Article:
“I know it will consist of many meetings and long hours and I am prepared to participate fully in each and every meeting. I will bring ideas and suggestions to the board. I will make sure that we stay on task and that we organize and prioritize issues and deal with them in a timely manner but not a rushed manner,” Rodzen said. 

If elected, Roy said she will do her best to assure that the community concerns that are brought to her attention are addressed at the meetings and the community is informed of any changes. 

“It is important that what we say we are going to do is what we do, so the community will support us in future decisions we need to make on the communities’ behalf,” Roy said.

She believes everybody has a voice and they should be heard.

Knight said she would do her best to listen to the students, families and teachers and do what she can to help them along in the process.

“I plan on being on committees that I feel I have knowledge of and use it to the best of my ability,” Knight said.

Frost said as a board member her focus would be on generating a positive learning environment for the students of the combined communities.

“Sustaining ongoing learning while strategically implementing consolidation is essential to guarantee current and future students receive a quality education,” Frost said. “By closely managing our educational budget we can ensure students continue to learn while we work to realize the benefits and savings that consolidation offers as a community.”

Cullen said she believes her decision-making and management skills will be a benefit to the new board.

“I am a strong decision-maker. I have been a store manager for five years with Cumberland Farms and 14 years with Wal-Mart,” Cullen said. “I make tough money decisions on a daily basis. I am honest and fair. I enjoy leading and am a strong speaker.”

Frost said her professional career and passion as a parent are her greatest assets. 

“I have spent my professional life working in health care constantly interacting with colleagues and the community. As a parent of two school-age boys, I have a vested interest in the success of the education we offer our students now and in the years to come,” Frost said. “We are at the beginning of exciting change that can enhance the lives of current and future generations as well as strengthen the ties between our communities. I hope to be an active part of the exciting change.”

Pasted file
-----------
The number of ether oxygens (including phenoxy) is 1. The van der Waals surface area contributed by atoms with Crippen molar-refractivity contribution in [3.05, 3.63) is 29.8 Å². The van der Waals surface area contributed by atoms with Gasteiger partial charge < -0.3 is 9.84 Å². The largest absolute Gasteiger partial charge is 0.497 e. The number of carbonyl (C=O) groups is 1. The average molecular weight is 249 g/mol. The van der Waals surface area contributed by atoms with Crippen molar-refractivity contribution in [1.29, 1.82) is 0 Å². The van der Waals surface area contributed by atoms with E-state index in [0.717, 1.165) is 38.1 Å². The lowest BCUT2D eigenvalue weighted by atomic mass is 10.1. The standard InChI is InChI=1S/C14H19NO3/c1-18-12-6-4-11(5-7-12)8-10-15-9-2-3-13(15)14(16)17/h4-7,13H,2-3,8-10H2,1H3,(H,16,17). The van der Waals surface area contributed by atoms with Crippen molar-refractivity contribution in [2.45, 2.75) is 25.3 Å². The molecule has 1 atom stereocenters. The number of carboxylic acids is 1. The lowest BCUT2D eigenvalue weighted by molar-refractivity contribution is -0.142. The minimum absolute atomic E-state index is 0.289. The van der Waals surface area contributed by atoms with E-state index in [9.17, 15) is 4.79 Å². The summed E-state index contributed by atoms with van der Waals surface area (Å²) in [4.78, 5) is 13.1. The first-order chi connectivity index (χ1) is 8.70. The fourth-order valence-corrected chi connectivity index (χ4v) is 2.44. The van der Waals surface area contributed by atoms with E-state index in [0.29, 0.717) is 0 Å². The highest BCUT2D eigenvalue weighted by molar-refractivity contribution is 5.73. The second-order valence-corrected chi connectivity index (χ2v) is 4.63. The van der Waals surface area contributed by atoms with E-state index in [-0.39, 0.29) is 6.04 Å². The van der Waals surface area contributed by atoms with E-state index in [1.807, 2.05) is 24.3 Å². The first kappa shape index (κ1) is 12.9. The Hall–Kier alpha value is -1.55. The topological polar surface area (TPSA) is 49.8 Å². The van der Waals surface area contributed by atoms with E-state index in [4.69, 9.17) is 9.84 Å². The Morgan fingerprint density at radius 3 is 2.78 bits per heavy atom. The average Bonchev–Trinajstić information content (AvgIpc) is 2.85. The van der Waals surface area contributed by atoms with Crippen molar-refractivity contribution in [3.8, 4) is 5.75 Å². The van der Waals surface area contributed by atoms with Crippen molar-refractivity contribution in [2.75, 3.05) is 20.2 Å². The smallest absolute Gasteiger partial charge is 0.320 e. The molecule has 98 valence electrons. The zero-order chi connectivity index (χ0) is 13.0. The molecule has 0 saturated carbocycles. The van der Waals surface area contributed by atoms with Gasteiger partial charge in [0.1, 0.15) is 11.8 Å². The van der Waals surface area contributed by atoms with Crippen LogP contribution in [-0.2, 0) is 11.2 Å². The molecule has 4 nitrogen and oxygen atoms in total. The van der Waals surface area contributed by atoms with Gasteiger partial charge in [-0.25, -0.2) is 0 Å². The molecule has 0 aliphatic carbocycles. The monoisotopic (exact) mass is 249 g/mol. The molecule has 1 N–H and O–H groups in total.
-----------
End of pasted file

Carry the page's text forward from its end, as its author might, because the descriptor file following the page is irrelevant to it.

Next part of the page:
Knight said her leadership and listening skills, knowledge, enthusiasm and cooperation would be an asset to help move the new school board forward.

Rodzen believes her 15 years experience on the SAD36/RSU 36 board will benefit the new board.

“I listen to what people have to say. I listen to their concerns and try to address them. I carry with me the history of SAD 36,” Rodzen said. “I am a very vocal person, I am not afraid to ask the tough questions. I believe I work well with people and I offer ideas and solutions to issues. I believe in our (RSU 73) students, employees and community and together we will bring about change that is positive for all concerned,” she said.

Souther said being on the board is a learning process. 

“With the changeover in administration in recent years there has been a huge learning curve,” Souther said. “Having been through many of the processes that have occurred, I believe I can go into RSU 73 focusing on the task at hand and not having to learn the basics. I am not afraid to speak up and ask questions. Most importantly, I have the children and the staff’s best interest at hand.”

[email protected]

RSU 73 candidate, Livermore Falls

RSU 73 candidate

RSU 73 candidate

RSU 73 candidate

RSU 73 candidate

RSU 73 candidate